A cyber security expert has discovered a major flaw that allows criminals to extract Facebook Messenger audio recordings which allows eavesdropping.
Facebook Messenger Audio Eavesdropping Possible via Flaw
The security expert Mohamed Baset has discovered a vulnerability in the Facebook Messenger app which allows clip recordings from the audio chats to be downloaded. This is possible by conducting a man-in-the-middle attack which is able to harvest the files. Using this strategy remote attackers can listen to the voice messages of the individual users.
Security experts have conducted a sample attack to analyze how the flaw can be used:
Every time the users record an audio clip it it sent first to the remote Facebook content distribution network (CDN) hosted and used by the social network.
Once it is available there it is served over an HTTPS connection to both the sender and the recipient.
When either party receives notification that there is an audio clip ready it is downloaded by the relevant app or web browser.
This makes it very easy to launch a man-in-the-middle attack to extract the network traffic by using a SSL strip. Attackers can extract the absolute links which include the secret authentication token which is embedded in the URL. This enables them to download the captured audio clips. If they use a network analyzer they can potentially eavesdrop in real time.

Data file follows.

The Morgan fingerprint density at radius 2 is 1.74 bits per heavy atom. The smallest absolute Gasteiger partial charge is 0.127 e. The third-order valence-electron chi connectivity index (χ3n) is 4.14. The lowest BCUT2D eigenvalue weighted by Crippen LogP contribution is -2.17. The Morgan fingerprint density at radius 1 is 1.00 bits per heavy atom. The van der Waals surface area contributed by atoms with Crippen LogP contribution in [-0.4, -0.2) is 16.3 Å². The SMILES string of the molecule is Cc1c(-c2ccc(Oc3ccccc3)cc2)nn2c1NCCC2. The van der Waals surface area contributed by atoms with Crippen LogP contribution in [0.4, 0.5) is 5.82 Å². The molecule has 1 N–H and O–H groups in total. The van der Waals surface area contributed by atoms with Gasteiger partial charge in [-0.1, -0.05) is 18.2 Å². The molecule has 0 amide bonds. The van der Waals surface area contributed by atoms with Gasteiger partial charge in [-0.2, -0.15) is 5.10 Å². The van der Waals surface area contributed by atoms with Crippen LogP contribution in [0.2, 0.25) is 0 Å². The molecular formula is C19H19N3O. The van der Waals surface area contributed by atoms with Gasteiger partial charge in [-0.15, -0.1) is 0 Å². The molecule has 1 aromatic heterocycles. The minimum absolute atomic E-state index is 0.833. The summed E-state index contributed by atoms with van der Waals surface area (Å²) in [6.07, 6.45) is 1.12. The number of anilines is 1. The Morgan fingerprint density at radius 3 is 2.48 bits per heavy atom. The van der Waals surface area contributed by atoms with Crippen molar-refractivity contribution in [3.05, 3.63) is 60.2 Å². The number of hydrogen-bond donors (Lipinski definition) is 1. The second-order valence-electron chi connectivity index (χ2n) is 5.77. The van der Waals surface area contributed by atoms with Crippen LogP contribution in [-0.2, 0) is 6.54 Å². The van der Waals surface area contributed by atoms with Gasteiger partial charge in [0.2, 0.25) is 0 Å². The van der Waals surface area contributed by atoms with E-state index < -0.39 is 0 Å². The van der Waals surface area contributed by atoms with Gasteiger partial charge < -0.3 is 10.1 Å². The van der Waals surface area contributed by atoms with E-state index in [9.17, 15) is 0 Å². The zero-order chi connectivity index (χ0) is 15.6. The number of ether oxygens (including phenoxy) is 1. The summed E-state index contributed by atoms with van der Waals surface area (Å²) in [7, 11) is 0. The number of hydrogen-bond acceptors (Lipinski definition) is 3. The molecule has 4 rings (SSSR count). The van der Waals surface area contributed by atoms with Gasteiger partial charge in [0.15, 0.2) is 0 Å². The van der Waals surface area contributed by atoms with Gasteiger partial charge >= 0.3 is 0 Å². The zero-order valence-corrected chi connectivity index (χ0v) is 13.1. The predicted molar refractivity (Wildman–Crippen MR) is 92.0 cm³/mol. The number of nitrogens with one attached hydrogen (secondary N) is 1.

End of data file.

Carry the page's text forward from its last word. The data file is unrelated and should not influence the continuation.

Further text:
The attacker can modify the links from HTTPS to HTTP to download files without the needed authentication. This is possible because the Facebook CDN servers do not force the HTTP Strict Transport Security (HSTS) policy. Another identified issue is the lack of proper authentication. According to the researcher the social network should make it impossible for third parties to access the audio clips even if they have access to the absolute URLs that link to them. A proof-of-concept attack was demonstrated by sending an audio clip over the Facebook Messenger.
The Facebook staff has responded to Baset’s report by issuing the following statement:
We are in the process of rolling out HSTS across various facebook.com subdomains. The fact that we have not rolled it out on particular subdomains does not constitute a valid report under our program.
In general, sending in reports that claim we should be using defense-in-depth mechanisms like HSTS will not qualify under our program. We make very deliberate decisions about when we roll out (or not) particular protections and so reports suggesting that we make changes there generally do not qualify.